283. ‘Bridge Over Troubled Water’, by Simon & Garfunkel

A couple of times already, I’ve written about pop music as hymn. ‘Hey Jude’ was one. Here’s another. The one, and only, British chart-topping single for America’s foremost pop duo. (Sorry Don and Phil, Hall and Oates…)

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Bridge Over Troubled Water, by Simon & Garfunkel (their 1st and only #1)

3 weeks, from 22nd March – 12th April 1970

I’m only going to write good things about ‘Bridge Over Troubled Water’, but I have to get off my chest first and foremost that I didn’t always like this song. It was a big presence in my childhood – my parents are big fans – but for a long time I thought it was a bit proper, a bit overwrought, a bit… too much like a hymn! Art Garfunkel certainly does enunciate his lines properly (the cut-glass ‘t’ in when tears are in your eyes…) and, if you were being cruel, he does sound a little like a choir-boy.

But you’re allowed to make dubious musical choices when you’re young (*cough* Kid Rock *cough*). I have since come to see the error of my ways. This is an undeniable classic, from the understated confidence of the opening piano, to the giant crescendo of an ending.

And, fittingly for a song that sounds angelic, the lyrics are apparently sung by an angel. Someone looking out for you, someone who’s on your side. Like a bridge over troubled water, I will lay me down… They will follow you even at your lowest ebb, down and out on the streets, as darkness comes. Theories abound that the voice singing is that of heroin, the drug, and that the listener is an addict, which would be a spectacular twist in such a Christian sounding song. Simon and Garfunkel have always denied it.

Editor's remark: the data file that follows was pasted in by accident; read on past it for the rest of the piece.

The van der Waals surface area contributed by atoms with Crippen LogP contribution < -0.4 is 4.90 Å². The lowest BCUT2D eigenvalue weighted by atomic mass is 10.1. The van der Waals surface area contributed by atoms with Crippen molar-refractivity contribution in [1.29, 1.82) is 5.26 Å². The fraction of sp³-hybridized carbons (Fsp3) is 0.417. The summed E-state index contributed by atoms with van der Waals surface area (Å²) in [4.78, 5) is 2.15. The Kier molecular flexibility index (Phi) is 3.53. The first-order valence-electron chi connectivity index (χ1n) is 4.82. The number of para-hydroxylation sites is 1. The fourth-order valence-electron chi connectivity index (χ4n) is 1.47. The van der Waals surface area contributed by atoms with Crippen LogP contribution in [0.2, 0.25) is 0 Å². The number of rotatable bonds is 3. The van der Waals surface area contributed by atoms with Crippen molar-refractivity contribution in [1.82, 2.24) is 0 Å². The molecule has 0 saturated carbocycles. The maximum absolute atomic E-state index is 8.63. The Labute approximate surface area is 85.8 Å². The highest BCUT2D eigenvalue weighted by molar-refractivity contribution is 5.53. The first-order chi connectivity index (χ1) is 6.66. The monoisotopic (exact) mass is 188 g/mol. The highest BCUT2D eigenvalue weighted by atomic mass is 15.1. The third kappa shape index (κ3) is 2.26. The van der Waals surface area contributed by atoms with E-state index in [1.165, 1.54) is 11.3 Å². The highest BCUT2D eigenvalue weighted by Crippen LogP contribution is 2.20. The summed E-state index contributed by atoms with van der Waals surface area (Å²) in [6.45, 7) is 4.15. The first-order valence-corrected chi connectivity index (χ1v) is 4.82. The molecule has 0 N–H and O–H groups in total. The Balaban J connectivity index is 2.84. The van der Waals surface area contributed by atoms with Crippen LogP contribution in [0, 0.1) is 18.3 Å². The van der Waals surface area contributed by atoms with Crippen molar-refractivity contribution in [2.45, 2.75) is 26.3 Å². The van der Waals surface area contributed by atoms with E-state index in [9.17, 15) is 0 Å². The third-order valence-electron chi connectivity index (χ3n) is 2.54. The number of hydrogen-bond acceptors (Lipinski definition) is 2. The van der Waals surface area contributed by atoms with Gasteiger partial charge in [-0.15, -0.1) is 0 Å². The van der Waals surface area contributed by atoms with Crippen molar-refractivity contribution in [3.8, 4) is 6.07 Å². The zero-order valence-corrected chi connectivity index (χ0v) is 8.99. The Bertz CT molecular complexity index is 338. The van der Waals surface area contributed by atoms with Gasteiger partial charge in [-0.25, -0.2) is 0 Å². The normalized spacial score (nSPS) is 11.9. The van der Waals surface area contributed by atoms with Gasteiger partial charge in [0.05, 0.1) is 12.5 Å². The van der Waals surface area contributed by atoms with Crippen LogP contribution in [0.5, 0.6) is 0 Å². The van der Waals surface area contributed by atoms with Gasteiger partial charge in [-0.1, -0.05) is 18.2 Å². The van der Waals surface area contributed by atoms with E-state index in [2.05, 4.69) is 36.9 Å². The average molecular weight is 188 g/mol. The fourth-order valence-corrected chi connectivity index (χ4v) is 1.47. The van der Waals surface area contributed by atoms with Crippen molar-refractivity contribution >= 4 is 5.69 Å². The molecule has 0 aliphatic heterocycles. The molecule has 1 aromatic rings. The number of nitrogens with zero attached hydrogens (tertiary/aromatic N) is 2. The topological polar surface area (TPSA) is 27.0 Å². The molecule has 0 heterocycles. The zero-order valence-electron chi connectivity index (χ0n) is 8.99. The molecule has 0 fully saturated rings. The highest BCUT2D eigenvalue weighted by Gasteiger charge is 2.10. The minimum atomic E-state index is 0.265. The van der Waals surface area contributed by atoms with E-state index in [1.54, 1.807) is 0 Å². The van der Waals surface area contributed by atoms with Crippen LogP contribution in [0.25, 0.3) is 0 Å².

After two verses of just voice and piano, in come the drums, like gunshots in the distance. And we start to build… I think the moment that this goes from being a great song and becomes one of the greatest is when Art’s voice dips: Oh, If you need a friend… Then the chorus comes in, and what was a simple ballad has grown into something massive without you even really noticing. Suddenly it’s ending with strings, and cymbals, and what sounds like fireworks. Suddenly it’s midnight on New Year’s Eve.

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It’s superb. It’s timeless. It’s a classic. To think I used to prefer ‘Cecilia’. Seriously, though, I think ‘Bridge Over Troubled Water’ does sometimes lose something in its ubiquity. Twice in the past few years – decades after it originally hit #1 – the song has reached the top of the UK charts in the form of well-intentioned but fairly dreadful charity singles. It’s kind of easy to lump this record in with other easy-listening, uplifting MOR hits, but that would be a mistake.

And, like many of the best pop songs, there’s a friction working under the surface of ‘Bridge Over Troubled Water’. Simon and Garfunkel weren’t the best of friends by this point, and would split up later in the year. Simon apparently resents the fact that he wrote their biggest hit but Garfunkel gets remembered for singing it. When he performed it on his farewell tour, in fact, he introduced the song by saying “I’m going to reclaim my lost child.”